There are bodies who lobby to try to convince people that air pollution is getting out of hand. Of course we all want to keep the air clean and ensure that the air we breathe does not contain pollutants. We want to have as healthy and as long a life as possible. Unfortunately we get pressure groups who are well intentioned but who, perhaps as a result of reading articles in newspapers — I do not have to elaborate on how newspapers can escalate these items in telling us that certain things are going certain ways and when the poll is taken it goes directly the other way — get hysterical about something that might never happen.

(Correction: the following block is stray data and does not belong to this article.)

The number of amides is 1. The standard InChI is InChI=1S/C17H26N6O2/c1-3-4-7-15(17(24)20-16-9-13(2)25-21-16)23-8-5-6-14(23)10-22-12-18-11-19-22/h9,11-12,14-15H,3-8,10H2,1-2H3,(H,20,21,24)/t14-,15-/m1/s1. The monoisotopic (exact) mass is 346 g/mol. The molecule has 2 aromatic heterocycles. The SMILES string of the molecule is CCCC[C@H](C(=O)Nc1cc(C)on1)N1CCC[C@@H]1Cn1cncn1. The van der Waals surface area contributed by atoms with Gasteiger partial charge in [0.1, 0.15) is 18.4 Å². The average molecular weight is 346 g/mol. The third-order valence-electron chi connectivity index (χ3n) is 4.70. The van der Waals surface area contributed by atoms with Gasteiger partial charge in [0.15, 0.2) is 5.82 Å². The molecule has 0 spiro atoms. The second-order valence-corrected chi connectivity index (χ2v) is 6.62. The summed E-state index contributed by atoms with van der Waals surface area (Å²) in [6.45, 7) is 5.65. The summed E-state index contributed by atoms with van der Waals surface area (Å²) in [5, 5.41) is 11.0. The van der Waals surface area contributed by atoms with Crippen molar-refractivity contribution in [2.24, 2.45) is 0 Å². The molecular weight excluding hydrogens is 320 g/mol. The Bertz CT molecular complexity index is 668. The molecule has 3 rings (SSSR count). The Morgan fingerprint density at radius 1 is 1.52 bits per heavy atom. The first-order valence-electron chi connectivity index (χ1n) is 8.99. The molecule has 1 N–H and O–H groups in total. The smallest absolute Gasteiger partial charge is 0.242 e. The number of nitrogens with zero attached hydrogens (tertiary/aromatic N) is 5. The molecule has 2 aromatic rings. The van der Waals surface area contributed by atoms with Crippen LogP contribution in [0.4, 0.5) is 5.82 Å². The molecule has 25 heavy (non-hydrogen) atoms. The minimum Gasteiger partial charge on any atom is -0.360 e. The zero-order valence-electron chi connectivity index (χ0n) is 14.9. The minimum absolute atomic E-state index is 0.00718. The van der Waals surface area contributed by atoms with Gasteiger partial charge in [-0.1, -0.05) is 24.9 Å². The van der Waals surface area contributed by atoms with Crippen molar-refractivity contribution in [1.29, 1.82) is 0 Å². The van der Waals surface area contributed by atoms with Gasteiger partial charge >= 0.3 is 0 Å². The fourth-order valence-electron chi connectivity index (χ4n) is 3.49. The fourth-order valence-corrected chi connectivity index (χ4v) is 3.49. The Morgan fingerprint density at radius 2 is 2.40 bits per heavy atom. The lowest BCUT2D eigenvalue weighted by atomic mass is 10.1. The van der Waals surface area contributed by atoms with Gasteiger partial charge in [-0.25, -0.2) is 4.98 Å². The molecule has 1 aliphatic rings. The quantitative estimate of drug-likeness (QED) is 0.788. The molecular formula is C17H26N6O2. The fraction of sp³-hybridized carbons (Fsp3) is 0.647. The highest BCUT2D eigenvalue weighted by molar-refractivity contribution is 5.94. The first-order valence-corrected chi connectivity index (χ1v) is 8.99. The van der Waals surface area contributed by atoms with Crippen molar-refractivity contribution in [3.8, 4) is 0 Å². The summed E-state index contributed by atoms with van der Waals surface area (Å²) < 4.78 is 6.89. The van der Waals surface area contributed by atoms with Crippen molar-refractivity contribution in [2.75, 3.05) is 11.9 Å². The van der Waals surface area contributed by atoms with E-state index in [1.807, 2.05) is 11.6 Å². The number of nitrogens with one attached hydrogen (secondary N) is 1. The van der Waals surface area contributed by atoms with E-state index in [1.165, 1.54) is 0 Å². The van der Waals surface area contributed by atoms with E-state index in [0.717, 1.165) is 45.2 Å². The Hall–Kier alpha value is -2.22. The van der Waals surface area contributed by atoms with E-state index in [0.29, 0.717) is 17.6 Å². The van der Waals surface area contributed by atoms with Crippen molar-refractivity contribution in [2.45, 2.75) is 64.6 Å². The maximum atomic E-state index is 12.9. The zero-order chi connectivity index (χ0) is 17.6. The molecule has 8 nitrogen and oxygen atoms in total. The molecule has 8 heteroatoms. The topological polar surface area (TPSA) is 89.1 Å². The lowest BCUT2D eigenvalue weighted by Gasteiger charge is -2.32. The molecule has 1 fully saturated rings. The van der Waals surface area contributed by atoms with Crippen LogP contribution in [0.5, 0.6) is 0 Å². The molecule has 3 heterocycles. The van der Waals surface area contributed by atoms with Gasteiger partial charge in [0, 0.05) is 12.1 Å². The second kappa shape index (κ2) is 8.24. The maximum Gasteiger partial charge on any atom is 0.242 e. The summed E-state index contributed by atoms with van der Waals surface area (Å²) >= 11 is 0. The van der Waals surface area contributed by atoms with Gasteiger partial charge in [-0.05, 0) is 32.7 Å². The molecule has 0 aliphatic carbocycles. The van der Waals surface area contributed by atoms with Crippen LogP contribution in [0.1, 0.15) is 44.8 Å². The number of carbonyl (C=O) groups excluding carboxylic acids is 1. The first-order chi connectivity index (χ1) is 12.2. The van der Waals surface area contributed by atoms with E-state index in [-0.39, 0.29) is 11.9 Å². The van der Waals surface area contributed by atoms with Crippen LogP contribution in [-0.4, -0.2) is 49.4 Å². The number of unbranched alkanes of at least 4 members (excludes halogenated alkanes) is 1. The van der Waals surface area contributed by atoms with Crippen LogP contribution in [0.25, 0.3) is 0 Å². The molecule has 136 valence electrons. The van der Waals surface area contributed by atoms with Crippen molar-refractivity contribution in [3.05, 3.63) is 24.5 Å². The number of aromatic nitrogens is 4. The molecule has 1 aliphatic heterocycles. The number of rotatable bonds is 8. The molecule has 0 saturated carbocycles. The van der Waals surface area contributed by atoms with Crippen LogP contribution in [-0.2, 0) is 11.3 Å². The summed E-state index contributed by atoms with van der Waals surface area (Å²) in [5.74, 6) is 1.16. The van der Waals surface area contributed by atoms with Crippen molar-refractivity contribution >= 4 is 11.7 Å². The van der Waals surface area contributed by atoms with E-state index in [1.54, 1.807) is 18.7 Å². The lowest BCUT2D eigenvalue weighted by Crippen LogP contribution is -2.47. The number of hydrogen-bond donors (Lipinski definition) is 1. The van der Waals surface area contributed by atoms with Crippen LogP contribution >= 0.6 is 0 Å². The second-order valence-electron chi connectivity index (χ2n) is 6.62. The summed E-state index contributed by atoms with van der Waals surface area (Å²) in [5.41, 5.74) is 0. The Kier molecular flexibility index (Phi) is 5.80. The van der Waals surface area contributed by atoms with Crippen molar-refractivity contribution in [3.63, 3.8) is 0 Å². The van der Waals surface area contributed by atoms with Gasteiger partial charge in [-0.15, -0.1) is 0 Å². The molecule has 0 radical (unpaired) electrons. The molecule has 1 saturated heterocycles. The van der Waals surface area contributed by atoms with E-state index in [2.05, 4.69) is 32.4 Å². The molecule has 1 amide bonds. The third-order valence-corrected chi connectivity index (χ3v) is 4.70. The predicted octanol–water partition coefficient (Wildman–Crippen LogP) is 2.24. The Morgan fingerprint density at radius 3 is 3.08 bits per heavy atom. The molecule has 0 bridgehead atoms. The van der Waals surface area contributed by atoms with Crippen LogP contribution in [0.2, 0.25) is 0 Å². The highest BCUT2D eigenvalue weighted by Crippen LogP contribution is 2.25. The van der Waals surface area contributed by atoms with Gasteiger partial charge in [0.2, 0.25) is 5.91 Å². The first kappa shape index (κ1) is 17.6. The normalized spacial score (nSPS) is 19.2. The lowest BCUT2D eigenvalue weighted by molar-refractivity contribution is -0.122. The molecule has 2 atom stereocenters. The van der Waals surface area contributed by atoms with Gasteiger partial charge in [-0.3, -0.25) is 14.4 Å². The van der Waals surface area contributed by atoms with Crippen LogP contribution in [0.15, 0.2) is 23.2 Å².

It is important that we do not take action to have a smoke-free zone where it is unnecessary. They are in existence in other countries where the density of population is far greater. I hope we never get to a stage where we have to ask a family to close up their fireplace or to buy a house that has not an open fireplace within it. As a public representative for Dublin south and Dublin south-west, I have had my fill so far as houses built without open fires are concerned. I do not want ever again to see houses being built like that. I say this because of the discomfort the lack of a fireplace causes to a family, in terms of dampness and so on. Many of these families living in the Dublin area, who are living from week to week, pay for their fuel as they have been paying for it for years, that is, on a weekly basis. If we force them to use other means of heating their homes, by oil or gas, for instance, where they would receive monthly or quarterly bills, they will never forgive us for it. Many of them could not rise to that. Every care should be taken to ensure, not only that the air of the country and city is pure, but that we do not come down on the housewife, the householder or the family living within the city or indeed in the sprawling suburbs in a way that would be unfair to them.